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    Flexibility on the Mat and in Life

    By Jennifer Kroot and Robert Holgate–

    Roy Gan is a popular yoga teacher at the Yoga Garden, one of San Francisco’s independent yoga studios. While yoga studios were already having trouble staying open prior to the pandemic, many closed during the shutdown and haven’t reopened. Even the Yoga Works/Yoga Tree franchise, which dominated the San Francisco yoga scene, has closed their doors. As yoga enthusiasts, we’re longtime fans of Roy’s vigorous but mindful vinyasa classes, and wanted to hear more about Roy’s personal story and how the Yoga Garden survived the pandemic.

    Jennifer Kroot & Robert Holgate: What was your path to becoming a yoga teacher?

    Roy Gan: I used to be a ballet dancer … but let me back up.

    I’m from Singapore, and tried the whole pleasing my parents thing, so I went to law school. But I grew up watching old Fred Astaire and Ginger Rogers films, and loved dance since I was nine. Something deep within me wanted to pursue dance as a vocation, but there weren’t many opportunities in Singapore. I was lamenting that I was too late, because by the time I started ballet I was in my 20s. I just fell in love with the mechanical expression of it.

    In Singapore I had to join the army, and three years passed before I had an opportunity to train in the U.S. with a ballet coach. My first professional contract didn’t happen until I was 28! I danced in companies in Denver, Charleston, the Dakotas, and, finally, in Sacramento.

    After ten years of dancing professionally, it was no longer a joy. My body was hurting and I was done, yet I still wanted to do something physical. So, I took my first yoga class, and I realized I could teach. I wasn’t very familiar with yogic philosophy then, but I was studying A Course in Miracles, and saw many similarities between the two. I’ve always been a spirituality junkie!

    Jennifer Kroot & Robert Holgate: Were you out in Singapore?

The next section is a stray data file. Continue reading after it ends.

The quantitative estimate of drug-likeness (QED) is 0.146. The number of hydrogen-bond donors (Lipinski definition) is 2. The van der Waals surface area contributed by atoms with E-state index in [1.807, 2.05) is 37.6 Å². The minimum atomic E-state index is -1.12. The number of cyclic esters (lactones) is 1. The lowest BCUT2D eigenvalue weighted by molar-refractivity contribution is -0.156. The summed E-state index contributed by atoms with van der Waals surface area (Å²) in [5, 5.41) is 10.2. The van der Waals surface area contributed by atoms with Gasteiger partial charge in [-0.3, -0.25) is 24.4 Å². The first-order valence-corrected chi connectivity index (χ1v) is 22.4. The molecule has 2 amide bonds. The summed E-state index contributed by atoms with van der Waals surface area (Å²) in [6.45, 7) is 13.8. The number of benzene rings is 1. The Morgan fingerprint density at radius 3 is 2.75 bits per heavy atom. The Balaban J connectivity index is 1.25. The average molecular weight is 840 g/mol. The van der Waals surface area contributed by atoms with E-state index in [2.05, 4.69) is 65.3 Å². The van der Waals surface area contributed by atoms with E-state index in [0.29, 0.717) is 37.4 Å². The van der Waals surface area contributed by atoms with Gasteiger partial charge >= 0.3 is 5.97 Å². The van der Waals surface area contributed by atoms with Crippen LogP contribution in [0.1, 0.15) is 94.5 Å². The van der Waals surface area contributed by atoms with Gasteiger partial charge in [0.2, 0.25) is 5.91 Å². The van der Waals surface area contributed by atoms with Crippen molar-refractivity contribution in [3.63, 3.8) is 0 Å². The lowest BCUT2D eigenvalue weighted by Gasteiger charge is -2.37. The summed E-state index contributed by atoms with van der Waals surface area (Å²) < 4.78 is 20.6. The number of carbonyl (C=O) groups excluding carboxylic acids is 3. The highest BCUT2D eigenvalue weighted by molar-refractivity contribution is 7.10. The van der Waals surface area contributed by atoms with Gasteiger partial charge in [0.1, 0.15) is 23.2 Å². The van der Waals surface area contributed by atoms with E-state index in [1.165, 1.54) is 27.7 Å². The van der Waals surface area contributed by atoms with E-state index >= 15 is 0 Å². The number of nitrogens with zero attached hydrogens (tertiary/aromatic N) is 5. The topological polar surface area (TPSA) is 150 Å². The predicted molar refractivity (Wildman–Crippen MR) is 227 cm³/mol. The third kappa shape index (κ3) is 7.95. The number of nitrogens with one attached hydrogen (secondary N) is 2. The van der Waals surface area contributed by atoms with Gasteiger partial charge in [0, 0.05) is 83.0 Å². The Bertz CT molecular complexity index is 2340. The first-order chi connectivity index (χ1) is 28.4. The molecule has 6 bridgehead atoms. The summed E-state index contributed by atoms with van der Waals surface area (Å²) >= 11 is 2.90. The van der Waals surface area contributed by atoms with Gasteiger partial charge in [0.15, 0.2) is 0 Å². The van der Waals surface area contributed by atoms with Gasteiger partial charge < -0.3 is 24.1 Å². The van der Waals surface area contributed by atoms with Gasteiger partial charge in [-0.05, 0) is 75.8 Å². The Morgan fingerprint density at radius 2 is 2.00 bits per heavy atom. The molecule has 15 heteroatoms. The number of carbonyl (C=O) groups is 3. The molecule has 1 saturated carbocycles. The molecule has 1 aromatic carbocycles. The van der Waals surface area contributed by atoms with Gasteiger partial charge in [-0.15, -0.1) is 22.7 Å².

Roy Gan: I was in denial of my sexuality for a long time. Singapore was very conservative when I was growing up. I knew I enjoyed being in the company of men, but I didn’t know whom to talk to about my feelings.

    America was the beacon of freedom, which, of course, isn’t entirely true, right? America has its problems, like racism and bigotry, and I’ve experienced some of that. But being away from my culture and my parents gave me the opportunity to be myself. It took me a couple years to get comfortable and learn to trust. When I came out to my coach, he said, “Yeah, we know!” It was like so obvious that I’m gay, but it was nice to no longer hide that aspect of myself. As a child I couldn’t process the emotions. I call it a “tsunami of emotions”—to feel such shame and guilt over something you are in this incarnation.

    For much of my life, I felt like a fraud, which is a common human experience. It’s like living with a mask on. My coach would say, “You have an alien on your face,” and I’d say, “What alien?” because I just didn’t see it. So, I decided I needed to take charge of the rest of my life.

    Jennifer Kroot & Robert Holgate: Many yoga studios have closed, but the Yoga Garden recently reopened. How did they adapt to Covid?

    Roy Gan: We talk a lot about flexibility in yoga, and flexibility means you can mold yourself into any situation.The owner, David Nelson, knew it was a time to shift, and has a great new vision for the company, offering live classes, live-streaming classes, and recorded classes. Now our classes are available to people anywhere in the world. There’s a beauty to that inclusivity, to connect with people from all walks of life. Several students moved away during the pandemic, and I love seeing them again online.

    Jennifer Kroot & Robert Holgate: How do you come up with the philosophical themes for your classes?

    Roy Gan: I don’t overthink yoga philosophy. I used to plan a theme for each class, but now I let it happen naturally. I pull from my life experience. I’m turning 48 this year, and you know, s–t happens! I’ve faced massive tragedies in my life, in terms of illnesses and finances. So, I talk about how yoga helped me overcome these experiences. People appreciate that. We all carry wounds. We all want to heal and connect to the part of ourselves that is loving and accepting.

    For More Information

    Jennifer Kroot is a filmmaker known for her award-winning LGBTQ themed documentaries, including “The Untold Tales of Armistead Maupin” and “To Be Takei.” She studied filmmaking at the San Francisco Art Institute, where she has also taught. She is a member of The Academy of Motion Picture Arts and Sciences.

    A humanitarian, as well as a designer, Robert Holgate is dedicated to critical social issues. With his hands-on approach to philanthropy and social justice, he supports the advancement of local and national social causes. For more information:

    Published on July 15, 2021